I think this document was originally translated Japanese to Dutch to Bahasa and as such to get the best original meaning from it you need to translate it from the original Japanese. Sadly Japanese is not a language that I'm fluent in. As Ketoujin says it not easy to read, because it seems to be written with Dutch spelling and syntax of "Bahasa Tinggi" as apposed to Bahasa Pasar which most people use.
Indonesia was a Dutch colony until given it's independance by the Japanese in 1945. While Malay and Indonesian are very similar there are differences mostly due to borrowed/adapted words from their colonizer's language. Dutch for Indonesia, English for Malaya.
As I say, I think you would be better off translating the Japanese side.


Reply author: arisakadogs
Replied on: 08/18/2005 10:23:08 PM
Message:
Pato, I thank you for your efforts! I printed out the above & gave it to the lady at work today & she was quite pleased & suprised by the information given, so far. The part about the woman's husband being "in custody" came as no suprise to her as she said her Grandfather was quite a character & her Grandmother later divorced him!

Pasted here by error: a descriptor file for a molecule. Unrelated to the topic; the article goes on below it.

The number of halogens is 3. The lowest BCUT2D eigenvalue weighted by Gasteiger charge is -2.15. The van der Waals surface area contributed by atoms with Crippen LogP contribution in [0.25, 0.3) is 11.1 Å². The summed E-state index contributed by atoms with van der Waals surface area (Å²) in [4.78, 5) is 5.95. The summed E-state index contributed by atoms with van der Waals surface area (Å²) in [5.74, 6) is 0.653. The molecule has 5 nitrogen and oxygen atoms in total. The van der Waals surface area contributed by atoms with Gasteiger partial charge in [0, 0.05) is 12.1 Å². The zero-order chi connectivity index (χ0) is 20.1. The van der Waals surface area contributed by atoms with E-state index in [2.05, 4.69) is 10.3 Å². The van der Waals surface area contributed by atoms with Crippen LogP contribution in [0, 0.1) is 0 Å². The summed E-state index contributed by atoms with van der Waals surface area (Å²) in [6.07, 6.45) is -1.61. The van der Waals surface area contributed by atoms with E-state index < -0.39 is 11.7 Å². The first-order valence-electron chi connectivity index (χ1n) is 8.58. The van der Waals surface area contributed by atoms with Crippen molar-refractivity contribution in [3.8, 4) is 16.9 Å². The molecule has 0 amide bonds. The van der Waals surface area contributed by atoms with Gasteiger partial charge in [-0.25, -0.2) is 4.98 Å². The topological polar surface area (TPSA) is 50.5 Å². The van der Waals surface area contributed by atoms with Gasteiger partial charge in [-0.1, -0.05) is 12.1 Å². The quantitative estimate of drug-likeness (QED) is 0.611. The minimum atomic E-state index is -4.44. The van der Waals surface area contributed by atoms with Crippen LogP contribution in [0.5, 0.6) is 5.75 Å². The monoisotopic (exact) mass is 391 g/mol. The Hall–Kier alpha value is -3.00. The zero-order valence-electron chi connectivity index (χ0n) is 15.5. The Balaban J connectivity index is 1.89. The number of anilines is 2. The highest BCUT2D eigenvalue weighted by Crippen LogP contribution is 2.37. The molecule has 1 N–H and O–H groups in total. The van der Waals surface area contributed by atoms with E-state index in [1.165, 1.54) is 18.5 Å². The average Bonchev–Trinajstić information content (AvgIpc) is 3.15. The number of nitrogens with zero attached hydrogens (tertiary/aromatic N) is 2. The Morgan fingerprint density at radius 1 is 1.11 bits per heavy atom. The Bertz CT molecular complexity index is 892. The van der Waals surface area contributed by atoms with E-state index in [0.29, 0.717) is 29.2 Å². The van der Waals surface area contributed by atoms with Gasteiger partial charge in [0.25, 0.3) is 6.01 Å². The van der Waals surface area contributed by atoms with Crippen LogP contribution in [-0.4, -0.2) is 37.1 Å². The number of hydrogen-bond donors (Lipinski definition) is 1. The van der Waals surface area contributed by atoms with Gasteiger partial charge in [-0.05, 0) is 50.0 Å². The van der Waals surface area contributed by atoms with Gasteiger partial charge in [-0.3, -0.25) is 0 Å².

I'm still curious about her Grandmothers accounts of the interment camp. Were civilians, maybe, rounded up & interred as the war started going bad for Japan?


Reply author: pato1
Replied on: 08/19/2005 7:02:26 PM
Message:




quote: Originally posted by arisakadogs
Pato, I thank you for your efforts! I printed out the above & gave it to the lady at work today & she was quite pleased & suprised by the information given, so far. The part about the woman's husband being "in custody" came as no suprise to her as she said her Grandfather was quite a character & her Grandmother later divorced him!